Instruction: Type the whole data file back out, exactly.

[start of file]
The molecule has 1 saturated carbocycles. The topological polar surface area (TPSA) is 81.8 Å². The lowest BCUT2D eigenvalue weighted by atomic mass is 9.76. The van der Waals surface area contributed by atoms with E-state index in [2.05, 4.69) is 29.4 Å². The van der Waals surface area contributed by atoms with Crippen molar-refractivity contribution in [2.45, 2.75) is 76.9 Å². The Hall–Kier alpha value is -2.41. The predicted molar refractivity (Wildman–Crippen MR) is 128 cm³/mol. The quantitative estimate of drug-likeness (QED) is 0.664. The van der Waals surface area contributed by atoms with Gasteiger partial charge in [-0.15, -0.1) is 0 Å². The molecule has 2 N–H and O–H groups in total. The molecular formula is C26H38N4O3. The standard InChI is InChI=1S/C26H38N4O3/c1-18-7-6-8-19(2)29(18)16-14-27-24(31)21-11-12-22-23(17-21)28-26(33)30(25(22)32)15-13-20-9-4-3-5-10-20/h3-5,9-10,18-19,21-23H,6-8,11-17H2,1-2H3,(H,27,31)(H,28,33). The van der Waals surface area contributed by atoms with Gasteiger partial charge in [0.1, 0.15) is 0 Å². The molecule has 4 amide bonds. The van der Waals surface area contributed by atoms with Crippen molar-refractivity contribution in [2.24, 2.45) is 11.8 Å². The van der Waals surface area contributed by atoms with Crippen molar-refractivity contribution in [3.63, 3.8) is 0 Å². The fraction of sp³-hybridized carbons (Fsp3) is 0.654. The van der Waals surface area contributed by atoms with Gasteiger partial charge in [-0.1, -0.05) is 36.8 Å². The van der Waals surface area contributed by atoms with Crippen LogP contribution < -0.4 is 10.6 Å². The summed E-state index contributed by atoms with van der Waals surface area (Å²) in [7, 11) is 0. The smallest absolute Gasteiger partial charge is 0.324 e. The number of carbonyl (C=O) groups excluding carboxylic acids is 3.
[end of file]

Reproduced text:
The molecule has 1 saturated carbocycles. The topological polar surface area (TPSA) is 81.8 Å². The lowest BCUT2D eigenvalue weighted by atomic mass is 9.76. The van der Waals surface area contributed by atoms with E-state index in [2.05, 4.69) is 29.4 Å². The van der Waals surface area contributed by atoms with Crippen molar-refractivity contribution in [2.45, 2.75) is 76.9 Å². The Hall–Kier alpha value is -2.41. The predicted molar refractivity (Wildman–Crippen MR) is 128 cm³/mol. The quantitative estimate of drug-likeness (QED) is 0.664. The van der Waals surface area contributed by atoms with Gasteiger partial charge in [-0.15, -0.1) is 0 Å². The molecule has 2 N–H and O–H groups in total. The molecular formula is C26H38N4O3. The standard InChI is InChI=1S/C26H38N4O3/c1-18-7-6-8-19(2)29(18)16-14-27-24(31)21-11-12-22-23(17-21)28-26(33)30(25(22)32)15-13-20-9-4-3-5-10-20/h3-5,9-10,18-19,21-23H,6-8,11-17H2,1-2H3,(H,27,31)(H,28,33). The van der Waals surface area contributed by atoms with Gasteiger partial charge in [0.1, 0.15) is 0 Å². The molecule has 4 amide bonds. The van der Waals surface area contributed by atoms with Crippen molar-refractivity contribution in [2.24, 2.45) is 11.8 Å². The van der Waals surface area contributed by atoms with Crippen molar-refractivity contribution in [3.63, 3.8) is 0 Å². The fraction of sp³-hybridized carbons (Fsp3) is 0.654. The van der Waals surface area contributed by atoms with Gasteiger partial charge in [-0.1, -0.05) is 36.8 Å². The van der Waals surface area contributed by atoms with Crippen LogP contribution < -0.4 is 10.6 Å². The summed E-state index contributed by atoms with van der Waals surface area (Å²) in [7, 11) is 0. The smallest absolute Gasteiger partial charge is 0.324 e. The number of carbonyl (C=O) groups excluding carboxylic acids is 3.